However, I missed one more stone. For the time being, the attack is practically impossible to use because it is hard to count that we will be able to attach a proxy to the user, who will change the content of the redirections. You will need a vulnerability that allows you to redirect the user to any other site.
And open redirect is such a susceptibility. Open redirect is a common vulnerability in web applications. It boils down to the fact that we have, e. The theory as is also mentioned on the OWASP is that if a user has been redirected to this domain from a domain he trusts, he will also trust this target domain more strongly.
This is to facilitate phishing attacks. In my opinion, this is a rather stretched interpretation, and the Google security team has a similar opinion. In a traditional web model, the user can still rely on the address bar as a place to tell if the domain is trusted.
However, in the case of Chat desktop application, the situation is quite different. Here open redirect is indeed a serious vulnerability because the user of the address bar does not see it; he does not know on which domain he is entering data. It turned out to be much simpler than I thought at first; all you had to do was browse through the requests generated by the application itself. The redirection to s. The URL with this redirect looked like this:. So I prepared on my domain a panel resembling the one from Google — and this time we have a fully reliable phishing :.
The same attack will not work with a web browser because the address bar will clearly indicate that the domain should not be trusted Picture nr 3. I think that the first conclusion to be drawn from the description above is that you should always look at what you see in the address bar, in particular, if in a moment we have to credentials or any other confidential data on the website. Second conclusion: Applications written in Electron make open redirect a much more serious vulnerability than in the traditional web model, due to the fact that the user cannot confirm the authenticity of the site.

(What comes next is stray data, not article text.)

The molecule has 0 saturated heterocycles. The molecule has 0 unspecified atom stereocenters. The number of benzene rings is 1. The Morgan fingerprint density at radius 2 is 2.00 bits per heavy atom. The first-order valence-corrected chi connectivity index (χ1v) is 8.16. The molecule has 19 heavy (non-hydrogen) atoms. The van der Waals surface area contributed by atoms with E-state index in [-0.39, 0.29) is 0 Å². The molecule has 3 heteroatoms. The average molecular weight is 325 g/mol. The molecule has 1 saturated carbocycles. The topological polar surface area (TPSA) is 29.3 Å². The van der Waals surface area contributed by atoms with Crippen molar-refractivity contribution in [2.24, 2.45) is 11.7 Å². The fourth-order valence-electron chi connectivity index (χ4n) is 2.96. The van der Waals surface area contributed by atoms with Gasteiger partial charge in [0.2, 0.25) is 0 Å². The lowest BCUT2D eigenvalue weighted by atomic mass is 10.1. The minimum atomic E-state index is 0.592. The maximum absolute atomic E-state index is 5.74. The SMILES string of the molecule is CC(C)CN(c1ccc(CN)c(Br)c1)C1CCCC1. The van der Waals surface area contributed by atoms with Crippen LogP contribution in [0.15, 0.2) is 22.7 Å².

So he must trust that the application itself verifies where it is redirected. The last conclusion: If you use Hangouts Chat — update! Google released the proper patch a few days ago. Apparently, they want to provide strong motivation to look for further mistakes.
Before I reported this vulnerability, I also tried to escalate it in this way, although I did not manage to do so. It is hard to say whether Google knows the specific way in which such vulnerabilities are exploited, or simply assume that this is possible many other electron applications show that it is often possible. Picture nr 1 Hangouts Chat comparison — web version on the left and desktop version on the right Therefore, it may seem that searching for bugs in the desktop version will be no different from searching for bugs in the web version.